Antiepileptic Alert: scaremongering or suicide prevention?

8 Jan, 09 | by Steven Reid, Evidence-Based Mental Health

The debate has been rumbling on for a year, but last month the US Food and Drug Administration (FDA) announced that manufacturers of antiepileptic drugs will have to add warnings to package inserts stating that these drugs increase the risk of suicide. They have also issued a public health advisory requiring that “health care professionals should notify patients, their families and caregivers of the potential for an increase in the risk of suicidal thoughts or behaviors so that patients may be closely observed”. These alerts arrive following a review of 199 clinical trials that showed a doubling of risk of suicidality (not completed suicide) in people using antiepileptics. So warning patients makes sense doesn’t it? But then why are so many neurologists, psychiatrists and notably the American Epilepsy Society unhappy with the decision?

It boils down to the perception of risk and the old relative vs. absolute question. The trials included over 40000 patients and found that the absolute risk of suicidal thinking or behavior was 0.43% in the group taking antiepileptics versus 0.24% in the group on placebo. That equates to one additional case of suicidality (again, not completed suicide) for every 500 patients taking the active drug. Do antiepileptics seem quite so scary now?

The FDA says that the warnings are needed to promote monitoring for a significant, even if small, risk. Given that epilepsy itself is associated with a threefold increased risk of completed suicide watching for signs of depression should be routine. As well as epilepsy antiepileptics are also used in bipolar disorder and with chronic pain – conditions with their own significant risk of suicide. But a regulator urging increased monitoring doesn’t seem to affect clinical practice. Take the case of antidepressant prescribing in adolescents (see an earlier post). When trials indicated an increased risk of suicidality with SSRIs the FDA slapped on a black box warning. The adolescent suicide rate went up (possibly coincidental) and prescribing rates plummeted (probably not coincidental). That’s the concern with this latest alert: people will be put off taking antiepileptic drugs, and unlike antidepressants there is no alternative treatment. Providing information is important but so is context and I think this is a decidedly dubious decision by the FDA.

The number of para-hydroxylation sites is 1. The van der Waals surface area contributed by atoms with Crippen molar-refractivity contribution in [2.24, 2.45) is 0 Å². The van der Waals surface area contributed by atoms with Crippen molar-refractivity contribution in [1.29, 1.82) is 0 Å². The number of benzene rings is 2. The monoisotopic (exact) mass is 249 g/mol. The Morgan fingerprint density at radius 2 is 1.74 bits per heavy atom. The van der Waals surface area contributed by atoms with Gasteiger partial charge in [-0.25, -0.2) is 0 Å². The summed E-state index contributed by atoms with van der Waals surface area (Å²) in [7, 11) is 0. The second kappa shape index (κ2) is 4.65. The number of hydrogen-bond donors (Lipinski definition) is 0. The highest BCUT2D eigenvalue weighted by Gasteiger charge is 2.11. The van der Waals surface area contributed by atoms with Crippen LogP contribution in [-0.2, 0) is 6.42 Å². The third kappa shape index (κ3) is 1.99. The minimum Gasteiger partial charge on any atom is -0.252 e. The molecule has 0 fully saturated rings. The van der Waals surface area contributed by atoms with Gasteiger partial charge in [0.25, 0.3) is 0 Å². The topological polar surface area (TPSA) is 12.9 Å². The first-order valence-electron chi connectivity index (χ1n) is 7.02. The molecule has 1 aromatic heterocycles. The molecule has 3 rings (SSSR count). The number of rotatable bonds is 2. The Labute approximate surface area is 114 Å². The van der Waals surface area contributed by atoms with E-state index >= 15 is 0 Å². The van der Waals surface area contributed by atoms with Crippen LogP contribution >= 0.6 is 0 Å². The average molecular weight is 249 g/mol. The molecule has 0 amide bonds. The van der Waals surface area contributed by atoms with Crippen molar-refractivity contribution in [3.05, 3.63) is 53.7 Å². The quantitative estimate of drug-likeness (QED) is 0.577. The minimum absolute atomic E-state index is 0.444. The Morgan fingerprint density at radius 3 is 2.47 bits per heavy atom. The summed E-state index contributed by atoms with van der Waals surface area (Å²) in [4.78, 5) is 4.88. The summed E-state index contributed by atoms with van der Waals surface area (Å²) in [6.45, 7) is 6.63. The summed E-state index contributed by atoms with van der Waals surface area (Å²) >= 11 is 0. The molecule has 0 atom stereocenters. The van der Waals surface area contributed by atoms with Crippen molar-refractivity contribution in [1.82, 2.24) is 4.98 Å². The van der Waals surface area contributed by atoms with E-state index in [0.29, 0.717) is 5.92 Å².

A Tale of Two Studies: abortion and mental health

17 Dec, 08 | by Steven Reid, Evidence-Based Mental Health

I came across both of these statements in the medical press last week:

  1. Abortion does not cause mental health problems, says large review
  2. Abortion is bad for your mental health

Which one to believe? The first was a news headline in the BMJ, referring to a recently-published systematic review published in Contraception, a journal dealing with matters related to…contraception. The second is the editorial summing-up of a cohort study in the current issue of the British Journal of Psychiatry. In the hotly-contested battle over abortion and choice these contradictory findings will be welcomed as further ammunition by both sides.

Have a look at the two papers though, and it’s not so clear that their findings really are in such stark opposition. The systematic review summarises 21 studies looking at elective abortion and long-term mental health outcomes. As is usually the case with observational research poor quality studies found the biggest differences. The highest quality studies (using better methods) found few, if any, differences in psychological outcomes between women who had abortions and the comparison groups. The second study is an analysis of data from a birth cohort in New Zealand – it arrived too late for inclusion in the systematic review but would clearly be considered good quality. Here some differences were found: abortion was associated with a small increase in risk. Women who had an abortion were 30% more like to have subsequent mental health problems (depression, anxiety, or drug misuse) when compared to other pregnancy outcomes.